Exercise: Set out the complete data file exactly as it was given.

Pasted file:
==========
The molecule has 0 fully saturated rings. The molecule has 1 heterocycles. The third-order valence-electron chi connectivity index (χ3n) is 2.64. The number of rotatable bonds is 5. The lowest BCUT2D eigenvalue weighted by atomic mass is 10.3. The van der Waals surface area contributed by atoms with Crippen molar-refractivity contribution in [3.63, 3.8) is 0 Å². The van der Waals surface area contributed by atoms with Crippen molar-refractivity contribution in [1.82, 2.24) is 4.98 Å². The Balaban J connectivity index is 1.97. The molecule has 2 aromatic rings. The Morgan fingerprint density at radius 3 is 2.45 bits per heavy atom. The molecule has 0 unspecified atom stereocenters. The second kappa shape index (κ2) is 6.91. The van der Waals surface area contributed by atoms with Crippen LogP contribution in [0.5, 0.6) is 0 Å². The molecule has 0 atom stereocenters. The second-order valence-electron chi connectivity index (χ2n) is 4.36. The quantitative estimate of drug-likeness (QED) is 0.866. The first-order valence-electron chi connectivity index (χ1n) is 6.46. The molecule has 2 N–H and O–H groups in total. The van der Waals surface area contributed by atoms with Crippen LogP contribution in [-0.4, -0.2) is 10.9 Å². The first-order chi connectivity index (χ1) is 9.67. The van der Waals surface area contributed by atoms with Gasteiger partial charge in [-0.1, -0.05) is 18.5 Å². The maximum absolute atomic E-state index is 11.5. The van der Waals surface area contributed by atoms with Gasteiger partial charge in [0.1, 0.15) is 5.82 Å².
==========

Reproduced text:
The molecule has 0 fully saturated rings. The molecule has 1 heterocycles. The third-order valence-electron chi connectivity index (χ3n) is 2.64. The number of rotatable bonds is 5. The lowest BCUT2D eigenvalue weighted by atomic mass is 10.3. The van der Waals surface area contributed by atoms with Crippen molar-refractivity contribution in [3.63, 3.8) is 0 Å². The van der Waals surface area contributed by atoms with Crippen molar-refractivity contribution in [1.82, 2.24) is 4.98 Å². The Balaban J connectivity index is 1.97. The molecule has 2 aromatic rings. The Morgan fingerprint density at radius 3 is 2.45 bits per heavy atom. The molecule has 0 unspecified atom stereocenters. The second kappa shape index (κ2) is 6.91. The van der Waals surface area contributed by atoms with Crippen LogP contribution in [0.5, 0.6) is 0 Å². The molecule has 0 atom stereocenters. The second-order valence-electron chi connectivity index (χ2n) is 4.36. The quantitative estimate of drug-likeness (QED) is 0.866. The first-order valence-electron chi connectivity index (χ1n) is 6.46. The molecule has 2 N–H and O–H groups in total. The van der Waals surface area contributed by atoms with Crippen LogP contribution in [-0.4, -0.2) is 10.9 Å². The first-order chi connectivity index (χ1) is 9.67. The van der Waals surface area contributed by atoms with Gasteiger partial charge in [-0.1, -0.05) is 18.5 Å². The maximum absolute atomic E-state index is 11.5. The van der Waals surface area contributed by atoms with Gasteiger partial charge in [0.1, 0.15) is 5.82 Å².